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A fully automated supraglacial lake area and volume tracking (“FAST”) algorithm: Development and application using MODIS imagery of West Greenland
- Williamson, Andrew G., Arnold, Neil S., Banwell, Alison F., Willis, Ian C.
- Remote sensing of environment 2017
- Landsat, algorithms, drainage, glaciers, ice, lakes, melting, moderate resolution imaging spectroradiometer, remote sensing, Greenland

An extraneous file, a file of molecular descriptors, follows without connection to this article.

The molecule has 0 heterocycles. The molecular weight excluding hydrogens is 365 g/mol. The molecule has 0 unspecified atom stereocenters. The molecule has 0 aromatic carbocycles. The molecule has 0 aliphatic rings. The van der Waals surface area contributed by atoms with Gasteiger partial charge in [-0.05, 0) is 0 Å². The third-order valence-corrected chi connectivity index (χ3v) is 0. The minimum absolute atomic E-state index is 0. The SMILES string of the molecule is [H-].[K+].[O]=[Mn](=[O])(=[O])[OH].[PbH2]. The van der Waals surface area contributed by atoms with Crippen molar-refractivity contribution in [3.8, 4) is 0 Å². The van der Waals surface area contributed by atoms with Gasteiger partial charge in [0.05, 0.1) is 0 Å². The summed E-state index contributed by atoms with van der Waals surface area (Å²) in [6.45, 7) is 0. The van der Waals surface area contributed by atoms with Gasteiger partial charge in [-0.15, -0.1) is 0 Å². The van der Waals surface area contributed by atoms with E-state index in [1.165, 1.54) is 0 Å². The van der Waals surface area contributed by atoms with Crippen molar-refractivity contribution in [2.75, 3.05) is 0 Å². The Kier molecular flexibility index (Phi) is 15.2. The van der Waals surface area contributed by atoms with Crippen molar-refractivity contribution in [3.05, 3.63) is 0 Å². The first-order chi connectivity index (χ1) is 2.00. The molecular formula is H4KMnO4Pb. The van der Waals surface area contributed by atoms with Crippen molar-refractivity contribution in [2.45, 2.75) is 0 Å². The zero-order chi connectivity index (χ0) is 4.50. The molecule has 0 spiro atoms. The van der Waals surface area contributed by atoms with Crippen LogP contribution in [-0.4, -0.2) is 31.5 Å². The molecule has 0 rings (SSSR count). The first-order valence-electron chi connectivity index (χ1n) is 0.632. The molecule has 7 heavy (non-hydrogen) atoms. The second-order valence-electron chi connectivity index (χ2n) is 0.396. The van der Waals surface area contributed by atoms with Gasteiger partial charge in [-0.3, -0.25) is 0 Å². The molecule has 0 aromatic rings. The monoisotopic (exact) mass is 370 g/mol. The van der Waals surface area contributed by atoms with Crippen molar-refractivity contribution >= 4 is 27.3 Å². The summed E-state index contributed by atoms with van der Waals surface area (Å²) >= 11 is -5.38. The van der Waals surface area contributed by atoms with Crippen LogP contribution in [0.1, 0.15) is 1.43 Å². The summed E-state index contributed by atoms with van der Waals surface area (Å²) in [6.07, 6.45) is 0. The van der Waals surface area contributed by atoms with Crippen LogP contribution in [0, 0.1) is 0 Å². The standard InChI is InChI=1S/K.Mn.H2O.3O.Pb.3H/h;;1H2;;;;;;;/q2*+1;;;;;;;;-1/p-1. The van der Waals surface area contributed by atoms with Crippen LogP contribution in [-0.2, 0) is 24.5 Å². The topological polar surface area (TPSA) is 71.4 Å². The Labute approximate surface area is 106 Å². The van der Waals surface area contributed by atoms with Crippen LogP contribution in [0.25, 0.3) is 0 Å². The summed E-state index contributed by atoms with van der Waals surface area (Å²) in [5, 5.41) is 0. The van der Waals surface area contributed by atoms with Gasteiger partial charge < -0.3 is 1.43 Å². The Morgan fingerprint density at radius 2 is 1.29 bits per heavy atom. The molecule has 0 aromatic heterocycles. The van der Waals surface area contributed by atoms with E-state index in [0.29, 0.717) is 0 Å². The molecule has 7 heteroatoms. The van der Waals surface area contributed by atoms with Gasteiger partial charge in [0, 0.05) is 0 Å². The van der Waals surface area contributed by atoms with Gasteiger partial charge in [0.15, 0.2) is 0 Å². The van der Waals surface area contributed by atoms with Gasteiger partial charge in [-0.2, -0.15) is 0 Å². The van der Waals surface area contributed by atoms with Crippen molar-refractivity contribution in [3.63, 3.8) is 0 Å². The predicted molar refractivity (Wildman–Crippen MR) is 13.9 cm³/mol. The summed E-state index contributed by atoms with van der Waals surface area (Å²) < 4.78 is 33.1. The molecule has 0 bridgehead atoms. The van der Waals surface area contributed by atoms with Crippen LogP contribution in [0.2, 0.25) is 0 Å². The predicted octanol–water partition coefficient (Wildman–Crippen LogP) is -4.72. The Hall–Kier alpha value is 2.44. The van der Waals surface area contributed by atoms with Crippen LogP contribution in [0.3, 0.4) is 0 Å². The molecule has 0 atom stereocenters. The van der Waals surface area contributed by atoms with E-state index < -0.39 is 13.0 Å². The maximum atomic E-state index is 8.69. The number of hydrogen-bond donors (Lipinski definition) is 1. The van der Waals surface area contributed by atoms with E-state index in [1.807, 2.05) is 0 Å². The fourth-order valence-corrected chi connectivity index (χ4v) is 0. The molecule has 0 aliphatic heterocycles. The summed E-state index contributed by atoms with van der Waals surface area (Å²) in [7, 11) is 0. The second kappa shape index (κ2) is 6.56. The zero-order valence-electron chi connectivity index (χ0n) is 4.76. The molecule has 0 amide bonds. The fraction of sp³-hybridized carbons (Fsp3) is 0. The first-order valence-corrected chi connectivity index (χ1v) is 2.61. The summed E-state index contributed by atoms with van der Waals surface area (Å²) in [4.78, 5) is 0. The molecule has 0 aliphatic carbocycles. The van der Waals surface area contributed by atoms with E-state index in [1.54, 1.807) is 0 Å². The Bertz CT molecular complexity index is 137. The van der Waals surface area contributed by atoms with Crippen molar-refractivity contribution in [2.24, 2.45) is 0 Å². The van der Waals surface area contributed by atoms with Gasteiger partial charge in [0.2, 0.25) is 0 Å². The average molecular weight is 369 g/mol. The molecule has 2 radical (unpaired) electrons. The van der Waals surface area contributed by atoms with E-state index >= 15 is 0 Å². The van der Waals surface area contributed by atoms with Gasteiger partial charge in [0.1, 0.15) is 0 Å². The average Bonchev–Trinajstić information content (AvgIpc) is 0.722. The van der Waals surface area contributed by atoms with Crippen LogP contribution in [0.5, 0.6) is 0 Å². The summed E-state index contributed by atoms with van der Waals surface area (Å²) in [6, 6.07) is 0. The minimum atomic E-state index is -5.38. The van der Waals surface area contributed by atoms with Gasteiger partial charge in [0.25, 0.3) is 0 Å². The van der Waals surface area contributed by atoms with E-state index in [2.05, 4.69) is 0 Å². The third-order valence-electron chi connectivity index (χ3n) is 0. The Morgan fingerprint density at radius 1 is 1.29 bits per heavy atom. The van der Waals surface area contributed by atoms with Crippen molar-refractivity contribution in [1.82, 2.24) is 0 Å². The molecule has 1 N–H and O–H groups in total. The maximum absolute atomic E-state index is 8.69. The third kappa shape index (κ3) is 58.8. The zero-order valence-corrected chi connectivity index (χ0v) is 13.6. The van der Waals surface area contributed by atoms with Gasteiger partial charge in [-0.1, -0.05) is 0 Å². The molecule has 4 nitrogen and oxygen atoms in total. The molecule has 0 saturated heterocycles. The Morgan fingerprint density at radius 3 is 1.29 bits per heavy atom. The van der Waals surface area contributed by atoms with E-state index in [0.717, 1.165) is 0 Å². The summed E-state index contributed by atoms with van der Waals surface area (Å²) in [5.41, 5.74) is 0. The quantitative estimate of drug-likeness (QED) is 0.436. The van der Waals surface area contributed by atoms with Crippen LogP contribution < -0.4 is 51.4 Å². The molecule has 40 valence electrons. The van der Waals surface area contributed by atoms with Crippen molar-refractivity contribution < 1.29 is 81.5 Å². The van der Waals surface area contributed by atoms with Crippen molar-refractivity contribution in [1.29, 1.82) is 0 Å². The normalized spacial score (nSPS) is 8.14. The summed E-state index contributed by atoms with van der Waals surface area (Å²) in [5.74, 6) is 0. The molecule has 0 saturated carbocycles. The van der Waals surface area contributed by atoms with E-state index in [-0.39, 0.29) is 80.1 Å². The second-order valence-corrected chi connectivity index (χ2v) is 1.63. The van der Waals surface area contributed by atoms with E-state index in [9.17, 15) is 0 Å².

- Supraglacial lakes (SGLs) on the Greenland Ice Sheet (GrIS) influence ice dynamics if they drain rapidly by hydrofracture. MODIS data are often used to investigate SGLs, including calculating SGL area changes through time, but no existing work presents a method that tracks changes to individual (and total) SGL volume in MODIS imagery over a melt season. Here, we develop such a method by first testing three automated approaches to derive SGL areas from MODIS images from the MOD09 level-2 surface-reflectance product, by comparing calculated areas for the Paakitsoq and Store Glacier regions in West Greenland with areas derived from Landsat-8 (LS8) images. Second, we apply a physically-based depth-calculation algorithm to the pixels within the SGL boundaries from the best performing area-derivation method, and compare the resultant depths with those calculated using the same method applied to LS8 imagery. Our results indicate that SGL areas are most accurately generated using dynamic thresholding of MODIS band 1 (red) MOD09 data with a 0.640 threshold value; calculated values from MODIS are closely comparable to those derived from LS8. Third, we incorporate the best performing area- and depth-detection methods into a Fully Automated SGL Tracking (“FAST”) algorithm that tracks individual SGLs between successive MODIS images. Finally, we apply the FAST algorithm to the two study regions, where it identifies 43 (Paakitsoq) and 19 (Store Glacier) rapidly draining SGLs during 2014, representing 21% and 15% of the respective total SGL populations, including some clusters of rapidly draining SGLs. The FAST algorithm improves upon existing automatic SGL tracking methods through its calculation of both SGL areas and volumes over large regions of the GrIS on a fully automatic basis. It therefore has the potential to be used for investigating statistical relationships between SGL areas, volumes and drainage events over the whole of the GrIS, and over multiple seasons, which might provide further insights into factors that may trigger rapid SGL drainage.